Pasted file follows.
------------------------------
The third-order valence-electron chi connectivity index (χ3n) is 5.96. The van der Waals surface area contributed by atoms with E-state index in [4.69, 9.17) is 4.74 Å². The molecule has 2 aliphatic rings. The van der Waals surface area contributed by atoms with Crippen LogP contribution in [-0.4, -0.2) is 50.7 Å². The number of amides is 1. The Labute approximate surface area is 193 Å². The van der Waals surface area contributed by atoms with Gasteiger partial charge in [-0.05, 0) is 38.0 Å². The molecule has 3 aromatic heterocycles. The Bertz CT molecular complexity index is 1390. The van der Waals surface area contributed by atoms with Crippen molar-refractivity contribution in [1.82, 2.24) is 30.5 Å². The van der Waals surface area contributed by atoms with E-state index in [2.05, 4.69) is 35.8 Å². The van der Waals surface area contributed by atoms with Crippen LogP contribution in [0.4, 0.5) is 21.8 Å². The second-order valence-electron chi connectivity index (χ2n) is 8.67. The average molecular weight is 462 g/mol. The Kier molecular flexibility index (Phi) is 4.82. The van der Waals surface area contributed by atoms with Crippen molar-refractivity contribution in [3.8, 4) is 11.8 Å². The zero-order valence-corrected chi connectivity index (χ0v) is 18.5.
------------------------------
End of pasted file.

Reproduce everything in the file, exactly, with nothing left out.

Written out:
The third-order valence-electron chi connectivity index (χ3n) is 5.96. The van der Waals surface area contributed by atoms with E-state index in [4.69, 9.17) is 4.74 Å². The molecule has 2 aliphatic rings. The van der Waals surface area contributed by atoms with Crippen LogP contribution in [-0.4, -0.2) is 50.7 Å². The number of amides is 1. The Labute approximate surface area is 193 Å². The van der Waals surface area contributed by atoms with Gasteiger partial charge in [-0.05, 0) is 38.0 Å². The molecule has 3 aromatic heterocycles. The Bertz CT molecular complexity index is 1390. The van der Waals surface area contributed by atoms with Crippen molar-refractivity contribution in [1.82, 2.24) is 30.5 Å². The van der Waals surface area contributed by atoms with E-state index in [2.05, 4.69) is 35.8 Å². The van der Waals surface area contributed by atoms with Crippen LogP contribution in [0.4, 0.5) is 21.8 Å². The second-order valence-electron chi connectivity index (χ2n) is 8.67. The average molecular weight is 462 g/mol. The Kier molecular flexibility index (Phi) is 4.82. The van der Waals surface area contributed by atoms with Crippen molar-refractivity contribution in [3.8, 4) is 11.8 Å². The zero-order valence-corrected chi connectivity index (χ0v) is 18.5.